PPP Loans – the IRS Adds a New Twist
Much of the news recently around the Paycheck Protection Program (PPP) has focused on the second round of funding outlined in the Paycheck Protection Program and Health Care Enhancement Act. The additional $370B allocated to the PPP and other SBA programs were welcomed by those businesses continuing to struggle through the COVID-19 emergency. On April 27, 2020, the Small Business Administration (SBA) began accepting loan applications providing much-needed working capital to borrowers. Concurrently, borrowers who already received loan funds have been focused on implementing best practices to ensure they qualify for the maximum amount of loan forgiveness possible. It’s against this backdrop that the IRS issued Notice 2020-32, which impacts the tax position of borrowers that receive loan forgiveness. To help clients, prospects, and others, Klatzkin has provided a summary of the key details below.
PPP Loans & Federal Taxes
When the program was introduced as part of the CARES Act, it was stated the amount of loan forgiveness received would not be included in the borrower’s gross income for tax purposes. This created an additional dimension of relief because businesses would not have to worry about paying taxes on the amount of the loan forgiven. However, there was an assumption that eligible business expenses (employee wages, rent, utilities, etc.) would also be deductible. These expenses are routinely deducted, so there was little concern anything would change.
The IRS has taken a different view on the matter. According to the Notice, there will be no deduction permitted for an otherwise deductible expense if the payment results in PPP loan forgiveness, and the forgiveness amount is excluded from gross income. This means that borrowers who receive loan forgiveness will not be able to deduct the expenses paid with the forgiven loan amount. This can result in higher federal income taxes because the typical deduction otherwise available has been prohibited.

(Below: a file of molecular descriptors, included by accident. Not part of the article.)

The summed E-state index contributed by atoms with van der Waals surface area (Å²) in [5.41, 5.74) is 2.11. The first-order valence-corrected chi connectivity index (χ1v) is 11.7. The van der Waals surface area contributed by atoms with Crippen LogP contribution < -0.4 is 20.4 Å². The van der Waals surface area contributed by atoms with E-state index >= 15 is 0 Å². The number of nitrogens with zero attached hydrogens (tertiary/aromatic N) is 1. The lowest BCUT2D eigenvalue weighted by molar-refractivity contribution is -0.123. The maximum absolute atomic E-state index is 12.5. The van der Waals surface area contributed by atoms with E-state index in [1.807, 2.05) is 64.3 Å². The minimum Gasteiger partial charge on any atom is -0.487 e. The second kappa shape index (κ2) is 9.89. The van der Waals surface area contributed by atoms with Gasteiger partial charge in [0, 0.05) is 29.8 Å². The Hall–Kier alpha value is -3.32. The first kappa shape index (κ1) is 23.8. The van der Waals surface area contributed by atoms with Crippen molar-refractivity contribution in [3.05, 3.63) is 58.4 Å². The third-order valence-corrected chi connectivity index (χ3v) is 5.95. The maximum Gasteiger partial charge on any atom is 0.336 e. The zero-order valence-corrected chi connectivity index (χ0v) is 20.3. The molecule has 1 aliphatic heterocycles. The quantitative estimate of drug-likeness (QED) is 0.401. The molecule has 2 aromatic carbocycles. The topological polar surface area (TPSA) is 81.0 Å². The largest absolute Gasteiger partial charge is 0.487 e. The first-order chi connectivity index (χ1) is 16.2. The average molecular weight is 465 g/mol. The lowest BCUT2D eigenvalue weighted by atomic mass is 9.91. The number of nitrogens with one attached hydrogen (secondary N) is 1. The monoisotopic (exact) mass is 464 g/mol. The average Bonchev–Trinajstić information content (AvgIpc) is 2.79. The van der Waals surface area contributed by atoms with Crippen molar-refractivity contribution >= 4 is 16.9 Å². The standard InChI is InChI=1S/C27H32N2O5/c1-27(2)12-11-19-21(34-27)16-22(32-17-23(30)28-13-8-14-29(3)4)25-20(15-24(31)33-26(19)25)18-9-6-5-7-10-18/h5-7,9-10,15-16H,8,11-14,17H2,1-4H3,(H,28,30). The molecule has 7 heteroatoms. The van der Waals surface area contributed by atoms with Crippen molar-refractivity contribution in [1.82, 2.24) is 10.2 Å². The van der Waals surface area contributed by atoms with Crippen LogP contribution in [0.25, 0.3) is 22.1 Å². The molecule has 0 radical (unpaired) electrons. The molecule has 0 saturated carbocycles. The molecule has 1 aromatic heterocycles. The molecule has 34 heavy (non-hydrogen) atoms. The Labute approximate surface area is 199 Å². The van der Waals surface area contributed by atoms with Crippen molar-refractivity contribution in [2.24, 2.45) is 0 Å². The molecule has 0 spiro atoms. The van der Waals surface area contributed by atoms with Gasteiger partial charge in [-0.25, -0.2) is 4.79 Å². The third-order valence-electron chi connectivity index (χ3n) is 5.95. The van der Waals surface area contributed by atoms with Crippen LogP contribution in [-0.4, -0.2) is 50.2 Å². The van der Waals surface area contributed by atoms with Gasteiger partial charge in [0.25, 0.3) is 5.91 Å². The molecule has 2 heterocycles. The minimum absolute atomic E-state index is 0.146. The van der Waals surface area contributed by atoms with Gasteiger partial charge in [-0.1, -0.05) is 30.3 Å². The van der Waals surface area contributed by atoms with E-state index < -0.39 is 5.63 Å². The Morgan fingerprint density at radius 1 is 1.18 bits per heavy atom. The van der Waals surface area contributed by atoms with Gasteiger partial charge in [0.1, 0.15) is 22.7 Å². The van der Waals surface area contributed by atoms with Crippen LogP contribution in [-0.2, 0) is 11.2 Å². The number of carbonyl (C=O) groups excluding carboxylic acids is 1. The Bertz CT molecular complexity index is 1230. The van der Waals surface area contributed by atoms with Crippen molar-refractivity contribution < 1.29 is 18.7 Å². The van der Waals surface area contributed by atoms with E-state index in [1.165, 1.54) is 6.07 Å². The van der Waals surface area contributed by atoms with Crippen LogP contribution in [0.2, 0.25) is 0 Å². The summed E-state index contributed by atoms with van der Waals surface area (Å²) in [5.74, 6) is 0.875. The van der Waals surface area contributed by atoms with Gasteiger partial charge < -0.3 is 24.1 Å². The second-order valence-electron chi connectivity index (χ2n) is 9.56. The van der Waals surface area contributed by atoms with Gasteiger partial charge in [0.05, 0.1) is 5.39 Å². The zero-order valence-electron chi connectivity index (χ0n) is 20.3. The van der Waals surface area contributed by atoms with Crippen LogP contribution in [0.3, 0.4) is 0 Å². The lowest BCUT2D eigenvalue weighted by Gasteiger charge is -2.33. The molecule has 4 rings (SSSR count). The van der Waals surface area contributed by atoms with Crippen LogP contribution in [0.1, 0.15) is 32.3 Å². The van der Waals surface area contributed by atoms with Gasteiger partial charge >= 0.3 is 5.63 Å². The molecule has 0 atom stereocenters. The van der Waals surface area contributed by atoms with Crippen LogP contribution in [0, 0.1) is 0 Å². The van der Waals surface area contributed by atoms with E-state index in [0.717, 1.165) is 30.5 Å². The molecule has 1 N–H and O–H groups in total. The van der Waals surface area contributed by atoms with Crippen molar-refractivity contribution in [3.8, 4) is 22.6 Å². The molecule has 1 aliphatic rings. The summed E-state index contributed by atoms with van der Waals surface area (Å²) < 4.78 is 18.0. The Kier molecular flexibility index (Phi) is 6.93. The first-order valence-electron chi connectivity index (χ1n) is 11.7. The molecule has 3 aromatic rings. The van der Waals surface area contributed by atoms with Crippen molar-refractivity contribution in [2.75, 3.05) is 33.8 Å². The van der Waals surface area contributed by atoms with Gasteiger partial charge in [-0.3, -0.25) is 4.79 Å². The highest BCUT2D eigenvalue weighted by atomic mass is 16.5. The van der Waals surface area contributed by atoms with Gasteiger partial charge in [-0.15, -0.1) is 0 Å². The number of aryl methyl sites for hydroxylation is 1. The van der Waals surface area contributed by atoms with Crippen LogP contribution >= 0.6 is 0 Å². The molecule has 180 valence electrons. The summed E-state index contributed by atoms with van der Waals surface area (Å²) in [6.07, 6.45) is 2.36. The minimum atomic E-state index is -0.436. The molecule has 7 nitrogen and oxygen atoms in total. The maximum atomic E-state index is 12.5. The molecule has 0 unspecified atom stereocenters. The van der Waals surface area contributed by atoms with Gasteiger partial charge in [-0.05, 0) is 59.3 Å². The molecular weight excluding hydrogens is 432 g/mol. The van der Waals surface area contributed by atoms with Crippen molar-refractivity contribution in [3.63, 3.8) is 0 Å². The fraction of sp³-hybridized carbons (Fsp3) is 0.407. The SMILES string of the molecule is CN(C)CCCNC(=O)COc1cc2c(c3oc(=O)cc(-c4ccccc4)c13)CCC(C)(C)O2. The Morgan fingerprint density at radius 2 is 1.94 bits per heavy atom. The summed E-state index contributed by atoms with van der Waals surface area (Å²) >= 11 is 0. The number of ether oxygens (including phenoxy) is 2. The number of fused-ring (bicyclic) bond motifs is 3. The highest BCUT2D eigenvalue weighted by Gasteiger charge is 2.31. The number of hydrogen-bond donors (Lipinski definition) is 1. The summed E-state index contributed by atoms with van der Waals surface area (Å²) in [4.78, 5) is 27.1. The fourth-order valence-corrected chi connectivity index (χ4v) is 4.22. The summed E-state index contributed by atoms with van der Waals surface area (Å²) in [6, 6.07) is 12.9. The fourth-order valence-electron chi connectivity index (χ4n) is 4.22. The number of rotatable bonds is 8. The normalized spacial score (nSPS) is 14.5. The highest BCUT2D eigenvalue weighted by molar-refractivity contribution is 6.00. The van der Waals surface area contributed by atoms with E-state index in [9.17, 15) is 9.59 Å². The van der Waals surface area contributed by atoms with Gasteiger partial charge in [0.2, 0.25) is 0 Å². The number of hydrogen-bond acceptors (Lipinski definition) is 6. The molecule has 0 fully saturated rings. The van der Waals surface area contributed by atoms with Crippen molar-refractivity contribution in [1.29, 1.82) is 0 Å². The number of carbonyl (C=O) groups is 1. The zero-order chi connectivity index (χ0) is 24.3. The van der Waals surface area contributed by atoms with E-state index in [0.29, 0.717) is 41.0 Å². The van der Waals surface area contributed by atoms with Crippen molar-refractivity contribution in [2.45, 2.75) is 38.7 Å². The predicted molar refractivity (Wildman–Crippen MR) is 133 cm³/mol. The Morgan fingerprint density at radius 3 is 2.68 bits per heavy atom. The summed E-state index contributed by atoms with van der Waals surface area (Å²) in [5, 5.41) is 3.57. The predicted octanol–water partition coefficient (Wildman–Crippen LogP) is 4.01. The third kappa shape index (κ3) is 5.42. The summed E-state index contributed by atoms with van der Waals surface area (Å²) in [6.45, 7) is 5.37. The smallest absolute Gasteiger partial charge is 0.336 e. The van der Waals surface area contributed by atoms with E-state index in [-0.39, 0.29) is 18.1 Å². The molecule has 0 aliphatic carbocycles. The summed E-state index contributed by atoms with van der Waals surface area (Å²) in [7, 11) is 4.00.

There appears to be a conflict between the intentions behind the CARES Act and how the IRS is interpreting the application of the law. At this point, it is unclear whether Congress will intervene with additional legislation designed to reverse the decision. However, there are many organizations, including the American Institute of Certified Public Accountants (AICPA), which are encouraging Congressional involvement. At this time, it’s difficult to determine whether a change will be made. We will continue to monitor the issue and will post further updates as necessary.
The PPP loan program is being regularly updated by various government agencies, including Treasury, SBA, and the IRS. Often there are more questions than answers, but our tax team is sifting through the details to provide information on the most important updates. If you have questions about the information outlined above or need assistance with another COVID-19-related tax or business continuity issue, Klatzkin can help. For additional information, click here to contact us. We look forward to speaking with you soon.
The above represents our best understanding and interpretation of the material covered as of the date of this post. Things are moving at a rapid pace, and as such, information is subject to change. This information is provided for informational purposes only and is not intended to be a substitute for obtaining accounting, tax, or financial advice from an accountant.